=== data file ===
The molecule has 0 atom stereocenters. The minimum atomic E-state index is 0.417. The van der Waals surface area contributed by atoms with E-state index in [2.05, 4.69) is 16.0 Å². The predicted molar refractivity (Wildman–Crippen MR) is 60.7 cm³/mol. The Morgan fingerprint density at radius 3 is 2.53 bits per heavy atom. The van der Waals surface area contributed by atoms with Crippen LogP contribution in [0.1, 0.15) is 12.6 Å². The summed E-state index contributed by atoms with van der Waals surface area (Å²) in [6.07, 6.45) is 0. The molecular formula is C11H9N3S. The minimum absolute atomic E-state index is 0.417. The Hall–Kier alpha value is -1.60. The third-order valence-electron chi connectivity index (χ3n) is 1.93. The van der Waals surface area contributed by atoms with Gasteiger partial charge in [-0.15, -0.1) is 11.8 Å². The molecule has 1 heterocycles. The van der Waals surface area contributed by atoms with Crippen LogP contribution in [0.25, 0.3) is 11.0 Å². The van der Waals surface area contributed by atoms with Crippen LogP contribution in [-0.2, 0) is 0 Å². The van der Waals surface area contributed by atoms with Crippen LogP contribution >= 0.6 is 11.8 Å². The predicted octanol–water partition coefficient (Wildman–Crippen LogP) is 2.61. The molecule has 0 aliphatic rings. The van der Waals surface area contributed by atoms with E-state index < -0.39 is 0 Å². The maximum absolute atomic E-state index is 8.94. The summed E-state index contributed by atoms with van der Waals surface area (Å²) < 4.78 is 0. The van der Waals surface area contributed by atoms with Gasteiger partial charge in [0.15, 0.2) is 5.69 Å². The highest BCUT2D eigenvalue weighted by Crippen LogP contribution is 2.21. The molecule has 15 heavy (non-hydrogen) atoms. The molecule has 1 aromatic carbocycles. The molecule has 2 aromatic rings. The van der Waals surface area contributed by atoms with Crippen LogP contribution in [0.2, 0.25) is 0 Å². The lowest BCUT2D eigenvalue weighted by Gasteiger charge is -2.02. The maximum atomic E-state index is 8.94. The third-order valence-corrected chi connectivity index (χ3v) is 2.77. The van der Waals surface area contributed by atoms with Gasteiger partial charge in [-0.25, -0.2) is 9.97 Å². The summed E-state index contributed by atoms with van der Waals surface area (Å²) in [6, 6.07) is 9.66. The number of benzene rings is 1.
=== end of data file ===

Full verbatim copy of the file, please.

The molecule has 0 atom stereocenters. The minimum atomic E-state index is 0.417. The van der Waals surface area contributed by atoms with E-state index in [2.05, 4.69) is 16.0 Å². The predicted molar refractivity (Wildman–Crippen MR) is 60.7 cm³/mol. The Morgan fingerprint density at radius 3 is 2.53 bits per heavy atom. The van der Waals surface area contributed by atoms with Crippen LogP contribution in [0.1, 0.15) is 12.6 Å². The summed E-state index contributed by atoms with van der Waals surface area (Å²) in [6.07, 6.45) is 0. The molecular formula is C11H9N3S. The minimum absolute atomic E-state index is 0.417. The Hall–Kier alpha value is -1.60. The third-order valence-electron chi connectivity index (χ3n) is 1.93. The van der Waals surface area contributed by atoms with Gasteiger partial charge in [-0.15, -0.1) is 11.8 Å². The molecule has 1 heterocycles. The van der Waals surface area contributed by atoms with Crippen LogP contribution in [0.25, 0.3) is 11.0 Å². The van der Waals surface area contributed by atoms with Crippen LogP contribution in [-0.2, 0) is 0 Å². The van der Waals surface area contributed by atoms with Crippen LogP contribution >= 0.6 is 11.8 Å². The predicted octanol–water partition coefficient (Wildman–Crippen LogP) is 2.61. The molecule has 0 aliphatic rings. The van der Waals surface area contributed by atoms with E-state index < -0.39 is 0 Å². The maximum absolute atomic E-state index is 8.94. The summed E-state index contributed by atoms with van der Waals surface area (Å²) < 4.78 is 0. The van der Waals surface area contributed by atoms with Gasteiger partial charge in [0.15, 0.2) is 5.69 Å². The highest BCUT2D eigenvalue weighted by Crippen LogP contribution is 2.21. The molecule has 15 heavy (non-hydrogen) atoms. The molecule has 1 aromatic carbocycles. The molecule has 2 aromatic rings. The van der Waals surface area contributed by atoms with Crippen LogP contribution in [0.2, 0.25) is 0 Å². The lowest BCUT2D eigenvalue weighted by Gasteiger charge is -2.02. The maximum atomic E-state index is 8.94. The third-order valence-corrected chi connectivity index (χ3v) is 2.77. The van der Waals surface area contributed by atoms with Gasteiger partial charge in [-0.25, -0.2) is 9.97 Å². The summed E-state index contributed by atoms with van der Waals surface area (Å²) in [6, 6.07) is 9.66. The number of benzene rings is 1.